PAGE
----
We know or suspect that a minimum of 20 bird species in the Yellowstone Lake ecosystem (Table 1) have evolved using the cutthroat trout as a primary or significant source of food. The species diversity is as complex as it is fascinating. The stream-dwelling dipper (Cinclus mexicanus), for instance, is an efficient predator of trout fry as they emerge from the gravel and migrate lakeward. Based on this fact, we can speculate about the effect no cutthroat spawners, or greatly diminished spawning activity, might have on this species. What follows are short case histories of the bird species we have the most knowledge of, and the potential effects of the lake trout disruption.

 

The bald eagle (Haleaeetus leucocephalus) is widely thought of as a predominantly fish-eating species, but studies in Yellowstone show that only about 25% of its diet is fish (Davenport 1974, Swenson et al. 1986), and only about half of the fish it eats are trout (Davenport 1974). This does not mean that trout are unimportant to the bald eagle, of course; its status over the past several decades has often been precarious, and any change or reduction in its food base, especially protein- and fat-rich fish, could be critically significant. As well, some of its other prey, especially waterfowl, are themselves in part dependent upon fish, and so in effect the eagle's reliance on fish is higher than might appear from an examination only of its immediate prey. Davenport (1974) estimated that the daily consumption of fish per bald eagle was 0.09 lb. per day. Lake trout are not expected to be vulnerable to bald eagle predation.

 

The osprey (Pandion haliaetus) lives almost entirely on fish, and most of the fish are trout (Fig. 2). Yellowstone Lake and River host numerous breeding pairs of ospreys. Swenson (1978) found that 93% of the fish bones identified near osprey nests were from trout, and the rest were from Longnose suckers. Longnose suckers may have been overrepresented in this sample because their bones are heavier and more likely to endure and be found. Swenson (1978) also determined these birds selectively preyed on cutthroat trout about 11 inches in length. Davenport (1974) estimated that ospreys averaged 0.88 lb. of fish per day on Yellowstone Lake. Because they live at a far greater depth than cutthroat trout, lake trout will hardly ever be available to ospreys. After several decades of struggle, osprey are doing relatively well in Yellowstone National Park (Fig. 3), but past experience indicates their susceptibility to stress.

 

White pelicans (Pelecanus occidentalis) are among the most-studied species of animals in Yellowstone National Park (Fig. 4, Diem and Condon 1967). The nesting colony in Yellowstone is the only known colony in an American national park, and is the highest elevation colony known anywhere (Fig. 5). In 1994, a record 739 white pelican nests were initiated on the Molly Islands, but nesting success was low (T. McEneaney, NPS, pers. commun., 1995). In 1922, Ward estimated that virtually all of the pelican diet in Yellowstone Lake was trout, but since then the introduction and proliferation of the longnose sucker has probably shifted the percentage of non-salmonids consumed to some extent. Pelicans fish in shallow water for trout and suckers between 6 and 16 inches, and it is unlikely lake trout will be vulnerable in this way to the birds in the future. Davenport (1974) summarized several recent studies that indicate that white pelicans consume 2 to 4 pounds of fish per day.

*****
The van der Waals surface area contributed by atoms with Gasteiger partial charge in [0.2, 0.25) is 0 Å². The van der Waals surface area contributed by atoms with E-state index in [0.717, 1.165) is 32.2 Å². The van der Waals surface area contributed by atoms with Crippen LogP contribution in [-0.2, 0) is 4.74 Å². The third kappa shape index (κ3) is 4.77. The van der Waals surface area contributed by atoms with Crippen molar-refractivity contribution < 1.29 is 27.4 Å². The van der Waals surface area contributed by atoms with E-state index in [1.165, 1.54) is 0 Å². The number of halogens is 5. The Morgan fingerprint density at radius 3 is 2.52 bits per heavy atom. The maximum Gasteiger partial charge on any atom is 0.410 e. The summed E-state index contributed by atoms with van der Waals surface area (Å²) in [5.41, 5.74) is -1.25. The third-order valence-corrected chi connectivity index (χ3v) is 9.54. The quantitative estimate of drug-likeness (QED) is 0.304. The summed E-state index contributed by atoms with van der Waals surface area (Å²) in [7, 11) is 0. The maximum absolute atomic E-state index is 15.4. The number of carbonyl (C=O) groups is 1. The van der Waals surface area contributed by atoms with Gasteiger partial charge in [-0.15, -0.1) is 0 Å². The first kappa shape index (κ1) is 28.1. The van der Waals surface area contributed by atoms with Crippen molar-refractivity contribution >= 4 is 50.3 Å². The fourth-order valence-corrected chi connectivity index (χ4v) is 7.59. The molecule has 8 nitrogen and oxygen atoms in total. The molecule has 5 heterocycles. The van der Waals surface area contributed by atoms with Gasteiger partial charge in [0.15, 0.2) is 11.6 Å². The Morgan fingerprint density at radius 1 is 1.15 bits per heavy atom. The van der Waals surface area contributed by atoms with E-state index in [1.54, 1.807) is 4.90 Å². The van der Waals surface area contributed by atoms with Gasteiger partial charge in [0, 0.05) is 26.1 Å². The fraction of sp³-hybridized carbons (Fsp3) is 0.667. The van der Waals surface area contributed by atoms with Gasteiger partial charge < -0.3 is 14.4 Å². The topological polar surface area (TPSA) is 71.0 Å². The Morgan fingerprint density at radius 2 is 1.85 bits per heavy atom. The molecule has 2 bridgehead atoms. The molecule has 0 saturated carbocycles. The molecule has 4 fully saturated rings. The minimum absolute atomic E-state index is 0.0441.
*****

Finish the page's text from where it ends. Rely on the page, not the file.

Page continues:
Davenport (1974) estimated that 72% of the diet of great blue herons (Ardea herodias) around Yellowstone Lake was trout, and that they consumed an estimated 1.93 lb. of food each per day. While the population of herons is relatively small (several dozen) the birds average about 1,000 "heron-use days" in the course of the summer season. Unlike many species of fish-eating animals, but like the pelicans, herons take fish of many sizes, from 2 to 16 inches in length. Lake trout are not expected to be vulnerable to herons.

 

The common merganser (Mergus merganser), though not as large or glamorous as the above-named species, may in some years actually consume more fish than any of them because the population is fairly large (400-800 birds, 62,000 use-days) and they spend a long season on the lake (Davenport 1974). Davenport (1974) estimated that mergansers averaged 1.0 lb. of trout eaten per day.

 

According to Davenport's (1974) estimate of trout consumption in 1973 and 1974, the California gull (Larus californicus), whose population was estimated between 1,400 and 2,000 (160,000 bird-days use) and whose diet is 50% trout, consumed as much trout as did pelicans. The eared grebe (Podiceps caspicus), whose numbers ranged from 2,500 to 3,000 (100,000 bird-days use) depended entirely upon trout for its diet, and consumed 0.31 lb. per day. The common loon (Gavia immer) and the caspian tern (Hydroprogne caspia), occur in smaller numbers (15 and 35, respectively) but both depend entirely upon trout for their food, and consume 1.91 and 0.7 lb. of food per day (Davenport 1974). Other bird species that eat trout include the Barrow's goldeneye (Bucephala islandica), bufflehead (Bucephala albeola), and belted kingfisher (Megaceryle alcyon). None of the above species are expected to utilize lake trout because of the fish's deep water habits.